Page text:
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A dream come true for Red Bull Wa’a: Big Island crew paddles into history books at Molokai Hoe

October 10, 2017 - 3:10pm

KAILUA-KONA — History was made at the Molokai Hoe on Sunday when the Red Bull Wa’a crew became the first team from a Big Island based crew to win the prestigious 41-mile channel crossing, known as the world championship of long distance outrigger canoe racing.

Red Bull managed to compete the crossing, which started at the Hale O Lono Harbor in Molokai and finished at Duke Kahanamoku Beach in Waikiki on Oahu, in a time of 4 hours, 50 minutes and 1 second, edging out second place finisher and 10-time winner Shell Va’a by a mere 31 seconds.

“It was a sense of relief when we crossed the finish line because it was good to know that all the hard work and sacrifices had paid off,” said Red Bull crew member Kainoa Tanoai. “There was a record 102 canoes in this year’s race and it was mostly a battle with Shell from start to finish.”

Following the French Polynesian based Shell Va’a to the line were a who’s who of top crews in the paddling world, which included Oahu’s Lanikai (third, 4:58:06) and Hui Nalu (fourth, 5:02:06), followed by Maui’s Team Primo (5:03:59, fifth).

Red Bull was the first Hawaiian crew to win the race in more than a decade. Lanikai 1 Kamehana‘okala was the last to win back in 2005.

“We knew exactly who the top teams were going to be so to say this win was a big one is definitely an understatement,” said Red Bull team manager Mike Nakachi. “This journey started more than 10 years ago and this is a dream come true for a lot of the boys.”

The event attracts more than 1,000 padders from around the world annually. According to the event’s website, the Molokai Hoe is one of the longest running annual team sporting events in Hawaii, second only to football.

The Red Bull crew is made up of Big Island paddlers Daniel Chun, Kainoa Tanoai, Trey Cox and Keakua Nolan, as well as Heiva Paie-Amo, Charles Teianuiri, Haamatai Leon, Steeve Teihotaata, Chevalier Hikutini.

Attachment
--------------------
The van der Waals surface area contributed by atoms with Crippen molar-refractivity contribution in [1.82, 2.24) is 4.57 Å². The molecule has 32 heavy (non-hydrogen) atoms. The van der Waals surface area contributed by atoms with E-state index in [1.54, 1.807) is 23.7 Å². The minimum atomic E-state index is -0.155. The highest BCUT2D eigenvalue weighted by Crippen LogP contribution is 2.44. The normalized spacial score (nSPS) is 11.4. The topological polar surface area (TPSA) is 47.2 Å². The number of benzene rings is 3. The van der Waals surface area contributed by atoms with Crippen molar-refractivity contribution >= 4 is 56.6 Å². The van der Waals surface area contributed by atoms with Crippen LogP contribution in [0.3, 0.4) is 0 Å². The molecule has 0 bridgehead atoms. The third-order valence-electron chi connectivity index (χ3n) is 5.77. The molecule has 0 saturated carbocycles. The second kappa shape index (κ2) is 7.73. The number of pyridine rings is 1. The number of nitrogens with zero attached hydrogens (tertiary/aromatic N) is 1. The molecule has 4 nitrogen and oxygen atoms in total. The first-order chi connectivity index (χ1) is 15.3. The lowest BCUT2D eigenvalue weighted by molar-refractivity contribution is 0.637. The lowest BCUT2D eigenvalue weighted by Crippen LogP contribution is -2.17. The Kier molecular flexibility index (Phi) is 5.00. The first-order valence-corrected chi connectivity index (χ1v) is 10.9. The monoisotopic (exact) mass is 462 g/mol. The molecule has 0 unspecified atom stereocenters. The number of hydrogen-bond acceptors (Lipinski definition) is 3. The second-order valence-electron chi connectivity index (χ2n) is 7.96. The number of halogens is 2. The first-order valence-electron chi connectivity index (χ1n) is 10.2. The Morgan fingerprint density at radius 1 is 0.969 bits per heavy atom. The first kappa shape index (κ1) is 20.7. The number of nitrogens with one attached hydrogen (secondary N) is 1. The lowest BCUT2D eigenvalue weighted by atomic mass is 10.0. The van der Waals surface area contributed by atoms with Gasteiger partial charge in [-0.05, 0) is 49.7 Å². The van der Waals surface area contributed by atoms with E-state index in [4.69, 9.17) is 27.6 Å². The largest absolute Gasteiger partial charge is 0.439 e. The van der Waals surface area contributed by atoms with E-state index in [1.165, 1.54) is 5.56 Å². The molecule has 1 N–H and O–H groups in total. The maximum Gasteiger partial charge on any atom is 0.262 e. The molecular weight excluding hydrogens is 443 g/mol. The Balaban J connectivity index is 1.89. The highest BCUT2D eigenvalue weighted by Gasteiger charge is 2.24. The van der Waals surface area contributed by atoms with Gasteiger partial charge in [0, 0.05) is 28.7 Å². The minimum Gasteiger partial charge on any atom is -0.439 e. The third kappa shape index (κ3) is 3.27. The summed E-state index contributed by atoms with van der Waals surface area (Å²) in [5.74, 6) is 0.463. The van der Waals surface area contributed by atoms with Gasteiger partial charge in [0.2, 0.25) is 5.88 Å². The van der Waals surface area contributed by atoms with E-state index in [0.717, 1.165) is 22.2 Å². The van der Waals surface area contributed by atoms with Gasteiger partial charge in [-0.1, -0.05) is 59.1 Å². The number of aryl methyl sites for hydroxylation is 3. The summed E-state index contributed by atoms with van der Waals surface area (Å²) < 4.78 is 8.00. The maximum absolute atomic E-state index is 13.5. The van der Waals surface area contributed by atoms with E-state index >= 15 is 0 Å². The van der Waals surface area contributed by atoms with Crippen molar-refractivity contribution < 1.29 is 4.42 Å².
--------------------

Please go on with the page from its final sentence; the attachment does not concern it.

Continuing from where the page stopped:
“The boys decided stay in the middle coming out instead of going inside or outside,” Nakachi said. “There wasn’t a lot going on at the start except for a little dumping tide, but we had practiced with the conditions the day before and set up few strategic tactics that would be best for the team.”

The strategy paid off as Red Bull managed to take a slight lead at an early stage in the race usually dominated by French Polynesian and Tahitian teams.

As the race approached the 40 minute mark, the top teams converged on each other.

“Primo may have even had the lead at that point but it was a battle with us and Shell before we made a little of an attack to take the lead back,” Nakachi said. “Afterward we were able to keep the pressure on and I started to notice a little separation with Primo and Hui Nalu, while Shell went a little north. This is when we started to find a relaxed rhythm and we executed our exchanges cleanly.”

As the team approached hour two and three, Nakachi had a feeling of the the team being all alone out in the Kaiwi Channel, but that all changed heading into the fourth hour as the team’s began to approach Oahu.

“It started to get interesting seven miles from the island,” Nakachi said. “We saw Shell far to the north of us, maybe one-half to three-quarters of a mile away. We got a sense of them coming down on us by riding a bump off the bigger north swell. We maintained our course but they were able to sneak up behind us.”

Down to a two-canoe race heading toward Diamondhead, Red Bull ran into a little trouble when Nakachi said they entered “sticky water.”

“Both teams converged on each other and by the look of it, Shell’s boat was pretty dry and surfing nicely,” Nakachi said. “Our boat looked like it was bogging down after taking on a little water. Shell was able to take a lead and that made me a little nervous.”

The finish would be a dog fight and the intensity on both canoes were at an all-time high. As the canoes passed the Outrigger Canoe Club, another exchange took place and Red Bull was able to find its rhythm again, taking the lead once more, while creating about a 50-yard gap.

However, disaster nearly struck the Big Island crew coming into as the team rode a nice south swell.

“The canoe was heading straight for a green pylon that makes up the left boundary,” Nakachi said. “Another 30 feet and the team may have hit it dead-on.”

Red Bull was able to recover and move back into the channel, maintaining the lead until the finish.

“As the boys finished it was pandemonium,” Nakachi said. “We are really blessed to have so many resources and a wonderful canoe. I just knew something special was going to happen this year.”

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